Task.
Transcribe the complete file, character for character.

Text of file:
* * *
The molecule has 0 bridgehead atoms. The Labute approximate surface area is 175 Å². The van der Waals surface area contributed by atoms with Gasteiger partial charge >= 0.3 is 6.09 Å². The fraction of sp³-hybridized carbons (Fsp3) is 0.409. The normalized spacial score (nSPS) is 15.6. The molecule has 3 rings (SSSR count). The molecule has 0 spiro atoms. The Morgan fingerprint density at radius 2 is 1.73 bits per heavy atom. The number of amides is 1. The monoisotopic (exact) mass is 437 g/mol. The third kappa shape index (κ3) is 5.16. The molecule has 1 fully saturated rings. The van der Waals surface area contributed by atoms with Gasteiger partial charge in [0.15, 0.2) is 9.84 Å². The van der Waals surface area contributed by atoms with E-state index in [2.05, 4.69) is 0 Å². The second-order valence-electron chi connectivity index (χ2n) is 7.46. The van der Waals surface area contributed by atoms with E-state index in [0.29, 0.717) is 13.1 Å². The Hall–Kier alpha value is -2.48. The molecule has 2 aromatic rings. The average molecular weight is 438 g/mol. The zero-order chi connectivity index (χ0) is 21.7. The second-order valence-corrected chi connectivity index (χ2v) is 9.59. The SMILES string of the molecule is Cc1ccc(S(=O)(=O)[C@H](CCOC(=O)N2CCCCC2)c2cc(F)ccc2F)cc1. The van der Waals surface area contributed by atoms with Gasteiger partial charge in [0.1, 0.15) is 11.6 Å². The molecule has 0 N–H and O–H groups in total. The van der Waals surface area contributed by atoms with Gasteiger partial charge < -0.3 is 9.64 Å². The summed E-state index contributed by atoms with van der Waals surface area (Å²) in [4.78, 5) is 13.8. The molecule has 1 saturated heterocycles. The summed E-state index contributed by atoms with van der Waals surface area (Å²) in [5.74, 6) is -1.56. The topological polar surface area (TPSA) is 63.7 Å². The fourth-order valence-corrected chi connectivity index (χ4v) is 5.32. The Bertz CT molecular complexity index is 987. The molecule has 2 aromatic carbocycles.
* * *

The molecule has 0 bridgehead atoms. The Labute approximate surface area is 175 Å². The van der Waals surface area contributed by atoms with Gasteiger partial charge >= 0.3 is 6.09 Å². The fraction of sp³-hybridized carbons (Fsp3) is 0.409. The normalized spacial score (nSPS) is 15.6. The molecule has 3 rings (SSSR count). The molecule has 0 spiro atoms. The Morgan fingerprint density at radius 2 is 1.73 bits per heavy atom. The number of amides is 1. The monoisotopic (exact) mass is 437 g/mol. The third kappa shape index (κ3) is 5.16. The molecule has 1 fully saturated rings. The van der Waals surface area contributed by atoms with Gasteiger partial charge in [0.15, 0.2) is 9.84 Å². The van der Waals surface area contributed by atoms with E-state index in [2.05, 4.69) is 0 Å². The second-order valence-electron chi connectivity index (χ2n) is 7.46. The van der Waals surface area contributed by atoms with E-state index in [0.29, 0.717) is 13.1 Å². The Hall–Kier alpha value is -2.48. The molecule has 2 aromatic rings. The average molecular weight is 438 g/mol. The zero-order chi connectivity index (χ0) is 21.7. The second-order valence-corrected chi connectivity index (χ2v) is 9.59. The SMILES string of the molecule is Cc1ccc(S(=O)(=O)[C@H](CCOC(=O)N2CCCCC2)c2cc(F)ccc2F)cc1. The van der Waals surface area contributed by atoms with Gasteiger partial charge in [0.1, 0.15) is 11.6 Å². The molecule has 0 N–H and O–H groups in total. The van der Waals surface area contributed by atoms with Gasteiger partial charge < -0.3 is 9.64 Å². The summed E-state index contributed by atoms with van der Waals surface area (Å²) in [4.78, 5) is 13.8. The molecule has 1 saturated heterocycles. The summed E-state index contributed by atoms with van der Waals surface area (Å²) in [5.74, 6) is -1.56. The topological polar surface area (TPSA) is 63.7 Å². The fourth-order valence-corrected chi connectivity index (χ4v) is 5.32. The Bertz CT molecular complexity index is 987. The molecule has 2 aromatic carbocycles.